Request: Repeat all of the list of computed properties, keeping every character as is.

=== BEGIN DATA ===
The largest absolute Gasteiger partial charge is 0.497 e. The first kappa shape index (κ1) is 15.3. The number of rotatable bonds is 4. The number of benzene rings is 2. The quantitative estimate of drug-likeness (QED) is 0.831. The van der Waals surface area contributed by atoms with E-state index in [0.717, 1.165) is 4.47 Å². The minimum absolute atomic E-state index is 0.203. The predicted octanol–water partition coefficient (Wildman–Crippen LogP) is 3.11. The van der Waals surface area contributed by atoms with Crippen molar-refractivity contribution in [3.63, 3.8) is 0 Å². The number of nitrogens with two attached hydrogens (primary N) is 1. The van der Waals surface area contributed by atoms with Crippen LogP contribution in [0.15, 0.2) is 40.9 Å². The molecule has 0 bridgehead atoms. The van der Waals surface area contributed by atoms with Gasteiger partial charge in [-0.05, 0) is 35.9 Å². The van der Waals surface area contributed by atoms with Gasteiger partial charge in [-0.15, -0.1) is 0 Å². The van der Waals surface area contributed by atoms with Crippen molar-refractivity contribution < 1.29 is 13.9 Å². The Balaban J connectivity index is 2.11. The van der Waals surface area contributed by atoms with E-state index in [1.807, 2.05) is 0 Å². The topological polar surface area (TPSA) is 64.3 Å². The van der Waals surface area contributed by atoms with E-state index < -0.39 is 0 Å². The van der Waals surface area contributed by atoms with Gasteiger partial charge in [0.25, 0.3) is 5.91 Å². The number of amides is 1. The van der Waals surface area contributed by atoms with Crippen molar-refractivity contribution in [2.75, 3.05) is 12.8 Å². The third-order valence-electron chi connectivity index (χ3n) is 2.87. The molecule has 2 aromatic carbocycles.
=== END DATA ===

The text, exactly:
The largest absolute Gasteiger partial charge is 0.497 e. The first kappa shape index (κ1) is 15.3. The number of rotatable bonds is 4. The number of benzene rings is 2. The quantitative estimate of drug-likeness (QED) is 0.831. The van der Waals surface area contributed by atoms with E-state index in [0.717, 1.165) is 4.47 Å². The minimum absolute atomic E-state index is 0.203. The predicted octanol–water partition coefficient (Wildman–Crippen LogP) is 3.11. The van der Waals surface area contributed by atoms with Crippen molar-refractivity contribution in [3.63, 3.8) is 0 Å². The number of nitrogens with two attached hydrogens (primary N) is 1. The van der Waals surface area contributed by atoms with Crippen LogP contribution in [0.15, 0.2) is 40.9 Å². The molecule has 0 bridgehead atoms. The van der Waals surface area contributed by atoms with Gasteiger partial charge in [-0.05, 0) is 35.9 Å². The van der Waals surface area contributed by atoms with Gasteiger partial charge in [-0.15, -0.1) is 0 Å². The van der Waals surface area contributed by atoms with Crippen molar-refractivity contribution < 1.29 is 13.9 Å². The Balaban J connectivity index is 2.11. The van der Waals surface area contributed by atoms with E-state index in [1.807, 2.05) is 0 Å². The topological polar surface area (TPSA) is 64.3 Å². The van der Waals surface area contributed by atoms with E-state index < -0.39 is 0 Å². The van der Waals surface area contributed by atoms with Gasteiger partial charge in [0.25, 0.3) is 5.91 Å². The number of amides is 1. The van der Waals surface area contributed by atoms with Crippen molar-refractivity contribution in [2.75, 3.05) is 12.8 Å². The third-order valence-electron chi connectivity index (χ3n) is 2.87. The molecule has 2 aromatic carbocycles.